1,792 data breaches led to almost 1.4 billion data records being compromised worldwide during 2016, an increase of 86% compared to 2015, according to the findings of Gemalto’s latest Breach Level Index report.
Identity theft was the leading type of data breach in 2016, accounting for 59% of all data breaches, up by 5% from 2015.
Malicious outsiders were the leading source of data breaches, accounting for 68% of breaches, up from 13% in 2015. The number of records breached in malicious outsider attacks increased by 286% from 2015.
Gemalto’s Breach Level Index is a global database that tracks data breaches and measures their severity based on the number of records compromised, the type of data compromised, the source of the breach, how breached data was used, and whether or not the data was encrypted. Gemalto uses these factors to assigning a severity score of 1-10 to each breach.
In 2016, the top 10 breaches in terms of severity accounted for over half of all compromised records. In fact, one breach, the account access based attack on AdultFriend Finder, scored a perfect 10 in terms of severity, after exposing 400 million records last year—nearly 30 percent of all records breached in 2016.
It should be noted that though Yahoo! reported two major data breaches involving 1.5 billion user accounts in 2016, those breaches are not included in the BLI’s 2016 numbers because they occurred in 2013 and 2014.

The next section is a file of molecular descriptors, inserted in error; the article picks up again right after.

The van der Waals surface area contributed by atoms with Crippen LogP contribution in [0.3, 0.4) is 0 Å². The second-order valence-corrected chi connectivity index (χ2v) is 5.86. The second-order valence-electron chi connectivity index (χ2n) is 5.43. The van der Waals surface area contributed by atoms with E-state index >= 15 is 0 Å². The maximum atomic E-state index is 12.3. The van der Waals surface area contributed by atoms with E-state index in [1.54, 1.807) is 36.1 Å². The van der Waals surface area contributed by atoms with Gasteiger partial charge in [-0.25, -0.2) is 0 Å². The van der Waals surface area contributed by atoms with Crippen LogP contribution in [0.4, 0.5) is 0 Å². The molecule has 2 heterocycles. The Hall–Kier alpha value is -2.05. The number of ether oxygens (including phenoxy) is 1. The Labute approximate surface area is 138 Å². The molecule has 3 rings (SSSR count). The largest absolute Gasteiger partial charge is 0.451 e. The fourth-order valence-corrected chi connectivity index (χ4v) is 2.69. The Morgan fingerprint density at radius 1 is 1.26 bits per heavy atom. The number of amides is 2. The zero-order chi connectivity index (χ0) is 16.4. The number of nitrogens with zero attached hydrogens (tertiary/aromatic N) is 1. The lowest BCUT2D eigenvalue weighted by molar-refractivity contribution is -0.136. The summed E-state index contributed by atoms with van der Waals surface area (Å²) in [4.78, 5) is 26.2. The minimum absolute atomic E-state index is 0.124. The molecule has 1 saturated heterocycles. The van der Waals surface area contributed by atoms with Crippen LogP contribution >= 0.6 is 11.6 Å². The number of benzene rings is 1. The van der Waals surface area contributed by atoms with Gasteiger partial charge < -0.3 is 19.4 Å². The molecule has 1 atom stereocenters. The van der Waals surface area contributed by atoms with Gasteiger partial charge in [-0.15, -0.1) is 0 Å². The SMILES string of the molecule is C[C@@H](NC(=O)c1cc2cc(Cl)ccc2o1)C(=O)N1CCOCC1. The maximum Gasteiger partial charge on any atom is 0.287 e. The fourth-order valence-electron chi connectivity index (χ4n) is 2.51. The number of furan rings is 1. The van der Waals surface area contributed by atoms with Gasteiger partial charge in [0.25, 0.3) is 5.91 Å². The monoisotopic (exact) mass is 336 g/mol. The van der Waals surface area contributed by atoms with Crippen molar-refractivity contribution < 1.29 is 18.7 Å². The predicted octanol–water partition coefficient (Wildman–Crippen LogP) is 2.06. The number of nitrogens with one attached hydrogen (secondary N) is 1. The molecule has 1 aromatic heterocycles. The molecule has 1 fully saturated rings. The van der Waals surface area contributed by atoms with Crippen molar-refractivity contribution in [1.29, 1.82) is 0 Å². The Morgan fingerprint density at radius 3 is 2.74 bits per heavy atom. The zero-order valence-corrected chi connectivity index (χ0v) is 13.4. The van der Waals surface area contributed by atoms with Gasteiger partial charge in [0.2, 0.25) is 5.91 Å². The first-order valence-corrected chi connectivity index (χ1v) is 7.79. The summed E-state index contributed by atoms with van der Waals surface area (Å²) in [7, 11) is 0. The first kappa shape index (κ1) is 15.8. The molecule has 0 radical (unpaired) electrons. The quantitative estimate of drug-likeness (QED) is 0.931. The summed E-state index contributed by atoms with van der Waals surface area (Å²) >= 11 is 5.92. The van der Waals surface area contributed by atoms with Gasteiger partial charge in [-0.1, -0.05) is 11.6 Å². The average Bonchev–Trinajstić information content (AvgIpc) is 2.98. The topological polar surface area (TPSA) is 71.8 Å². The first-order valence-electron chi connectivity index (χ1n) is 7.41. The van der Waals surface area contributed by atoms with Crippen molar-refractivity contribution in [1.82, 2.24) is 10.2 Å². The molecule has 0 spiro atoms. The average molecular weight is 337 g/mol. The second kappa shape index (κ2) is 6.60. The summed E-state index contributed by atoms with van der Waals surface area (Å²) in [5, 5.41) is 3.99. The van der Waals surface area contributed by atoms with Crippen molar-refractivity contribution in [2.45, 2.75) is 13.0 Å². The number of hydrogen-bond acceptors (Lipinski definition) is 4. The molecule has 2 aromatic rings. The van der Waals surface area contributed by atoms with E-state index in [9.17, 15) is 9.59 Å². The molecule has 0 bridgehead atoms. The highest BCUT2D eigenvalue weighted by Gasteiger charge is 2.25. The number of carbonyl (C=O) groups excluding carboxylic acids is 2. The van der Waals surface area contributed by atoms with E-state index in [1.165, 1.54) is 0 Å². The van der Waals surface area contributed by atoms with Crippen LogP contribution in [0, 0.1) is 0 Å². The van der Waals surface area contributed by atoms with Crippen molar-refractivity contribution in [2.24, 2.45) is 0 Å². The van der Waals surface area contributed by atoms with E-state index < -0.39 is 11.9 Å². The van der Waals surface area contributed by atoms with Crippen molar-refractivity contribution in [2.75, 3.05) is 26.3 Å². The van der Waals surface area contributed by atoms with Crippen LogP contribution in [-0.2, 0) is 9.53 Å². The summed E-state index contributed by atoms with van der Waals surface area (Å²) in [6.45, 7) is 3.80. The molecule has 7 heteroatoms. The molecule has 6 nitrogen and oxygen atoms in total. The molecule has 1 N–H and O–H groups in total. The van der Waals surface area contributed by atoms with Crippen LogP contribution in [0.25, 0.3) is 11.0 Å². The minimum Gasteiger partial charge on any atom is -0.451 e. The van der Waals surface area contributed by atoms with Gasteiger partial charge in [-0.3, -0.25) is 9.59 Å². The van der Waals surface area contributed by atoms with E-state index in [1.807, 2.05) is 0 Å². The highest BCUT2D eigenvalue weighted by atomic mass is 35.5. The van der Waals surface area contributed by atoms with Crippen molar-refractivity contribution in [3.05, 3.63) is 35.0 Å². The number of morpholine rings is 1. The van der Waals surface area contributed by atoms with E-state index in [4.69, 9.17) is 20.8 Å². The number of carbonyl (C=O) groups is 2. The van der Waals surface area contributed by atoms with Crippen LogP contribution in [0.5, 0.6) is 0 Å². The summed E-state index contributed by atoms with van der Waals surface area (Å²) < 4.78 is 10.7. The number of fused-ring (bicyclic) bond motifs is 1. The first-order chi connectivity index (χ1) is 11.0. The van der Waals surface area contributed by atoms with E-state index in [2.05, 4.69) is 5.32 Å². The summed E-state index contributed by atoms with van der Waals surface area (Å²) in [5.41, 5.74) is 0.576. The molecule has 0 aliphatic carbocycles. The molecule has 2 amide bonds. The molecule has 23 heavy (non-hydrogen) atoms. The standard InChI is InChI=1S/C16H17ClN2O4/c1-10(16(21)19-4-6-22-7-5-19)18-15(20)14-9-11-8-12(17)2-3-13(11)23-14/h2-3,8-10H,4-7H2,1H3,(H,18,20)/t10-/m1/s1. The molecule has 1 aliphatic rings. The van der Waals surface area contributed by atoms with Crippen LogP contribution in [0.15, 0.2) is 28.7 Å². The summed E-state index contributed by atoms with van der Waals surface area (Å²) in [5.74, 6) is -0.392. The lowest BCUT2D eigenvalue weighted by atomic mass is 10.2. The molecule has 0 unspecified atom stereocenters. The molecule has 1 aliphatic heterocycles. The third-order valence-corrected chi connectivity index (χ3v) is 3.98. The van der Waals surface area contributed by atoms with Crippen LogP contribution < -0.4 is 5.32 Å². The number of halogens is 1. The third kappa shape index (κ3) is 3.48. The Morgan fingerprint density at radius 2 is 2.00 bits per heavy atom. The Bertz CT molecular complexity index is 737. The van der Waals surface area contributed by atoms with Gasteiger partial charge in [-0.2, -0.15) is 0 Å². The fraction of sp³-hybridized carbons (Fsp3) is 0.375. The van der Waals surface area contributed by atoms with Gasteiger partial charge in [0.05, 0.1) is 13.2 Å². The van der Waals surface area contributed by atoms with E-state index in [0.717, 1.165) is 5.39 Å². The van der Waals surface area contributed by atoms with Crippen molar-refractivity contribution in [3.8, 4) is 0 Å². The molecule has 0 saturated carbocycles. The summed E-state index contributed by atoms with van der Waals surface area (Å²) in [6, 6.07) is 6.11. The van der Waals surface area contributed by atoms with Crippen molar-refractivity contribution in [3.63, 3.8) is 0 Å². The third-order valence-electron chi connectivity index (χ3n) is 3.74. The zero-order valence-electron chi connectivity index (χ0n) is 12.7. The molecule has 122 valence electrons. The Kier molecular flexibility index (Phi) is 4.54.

Perhaps most troubling is that 52% of the data breaches in 2016 did not disclose the number of compromised records at the time they were reported, according to Gemalto.
“The Breach Level Index highlights four major cybercriminal trends over the past year. Hackers are casting a wider net and are using easily-attainable account and identity information as a starting point for high value targets. Clearly, fraudsters are also shifting from attacks targeted at financial organizations to infiltrating large data bases such as entertainment and social media sites. Lastly, fraudsters have been using encryption to make breached data unreadable, then hold it for ransom and decrypting once they are paid”, said Jason Hart, Vice President and Chief Technology Officer for Data Protection at Gemalto.
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